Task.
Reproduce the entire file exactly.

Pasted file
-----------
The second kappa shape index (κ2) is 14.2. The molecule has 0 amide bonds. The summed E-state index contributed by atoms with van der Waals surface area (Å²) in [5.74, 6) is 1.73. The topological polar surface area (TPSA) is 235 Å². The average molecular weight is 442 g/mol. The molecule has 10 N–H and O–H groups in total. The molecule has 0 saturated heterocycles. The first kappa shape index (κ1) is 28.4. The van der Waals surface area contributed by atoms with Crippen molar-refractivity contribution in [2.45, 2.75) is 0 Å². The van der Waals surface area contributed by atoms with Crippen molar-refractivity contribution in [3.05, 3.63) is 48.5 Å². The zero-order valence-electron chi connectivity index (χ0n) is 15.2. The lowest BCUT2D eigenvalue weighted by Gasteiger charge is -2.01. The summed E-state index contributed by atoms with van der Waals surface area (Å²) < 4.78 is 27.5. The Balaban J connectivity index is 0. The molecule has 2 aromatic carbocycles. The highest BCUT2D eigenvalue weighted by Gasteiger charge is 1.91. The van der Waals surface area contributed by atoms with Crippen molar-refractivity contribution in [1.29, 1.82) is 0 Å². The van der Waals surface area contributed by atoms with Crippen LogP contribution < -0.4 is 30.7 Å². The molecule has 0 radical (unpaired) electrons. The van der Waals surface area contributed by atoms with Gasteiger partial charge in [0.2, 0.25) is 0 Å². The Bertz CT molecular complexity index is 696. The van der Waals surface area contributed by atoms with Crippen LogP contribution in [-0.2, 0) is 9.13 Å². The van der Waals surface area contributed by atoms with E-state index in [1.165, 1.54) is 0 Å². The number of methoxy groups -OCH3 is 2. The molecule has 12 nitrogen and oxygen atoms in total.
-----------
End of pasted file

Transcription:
The second kappa shape index (κ2) is 14.2. The molecule has 0 amide bonds. The summed E-state index contributed by atoms with van der Waals surface area (Å²) in [5.74, 6) is 1.73. The topological polar surface area (TPSA) is 235 Å². The average molecular weight is 442 g/mol. The molecule has 10 N–H and O–H groups in total. The molecule has 0 saturated heterocycles. The first kappa shape index (κ1) is 28.4. The van der Waals surface area contributed by atoms with Crippen molar-refractivity contribution in [2.45, 2.75) is 0 Å². The van der Waals surface area contributed by atoms with Crippen molar-refractivity contribution in [3.05, 3.63) is 48.5 Å². The zero-order valence-electron chi connectivity index (χ0n) is 15.2. The lowest BCUT2D eigenvalue weighted by Gasteiger charge is -2.01. The summed E-state index contributed by atoms with van der Waals surface area (Å²) < 4.78 is 27.5. The Balaban J connectivity index is 0. The molecule has 2 aromatic carbocycles. The highest BCUT2D eigenvalue weighted by Gasteiger charge is 1.91. The van der Waals surface area contributed by atoms with Crippen molar-refractivity contribution in [1.29, 1.82) is 0 Å². The van der Waals surface area contributed by atoms with Crippen LogP contribution < -0.4 is 30.7 Å². The molecule has 0 radical (unpaired) electrons. The van der Waals surface area contributed by atoms with Gasteiger partial charge in [0.2, 0.25) is 0 Å². The Bertz CT molecular complexity index is 696. The van der Waals surface area contributed by atoms with Crippen LogP contribution in [-0.2, 0) is 9.13 Å². The van der Waals surface area contributed by atoms with E-state index in [1.165, 1.54) is 0 Å². The number of methoxy groups -OCH3 is 2. The molecule has 12 nitrogen and oxygen atoms in total.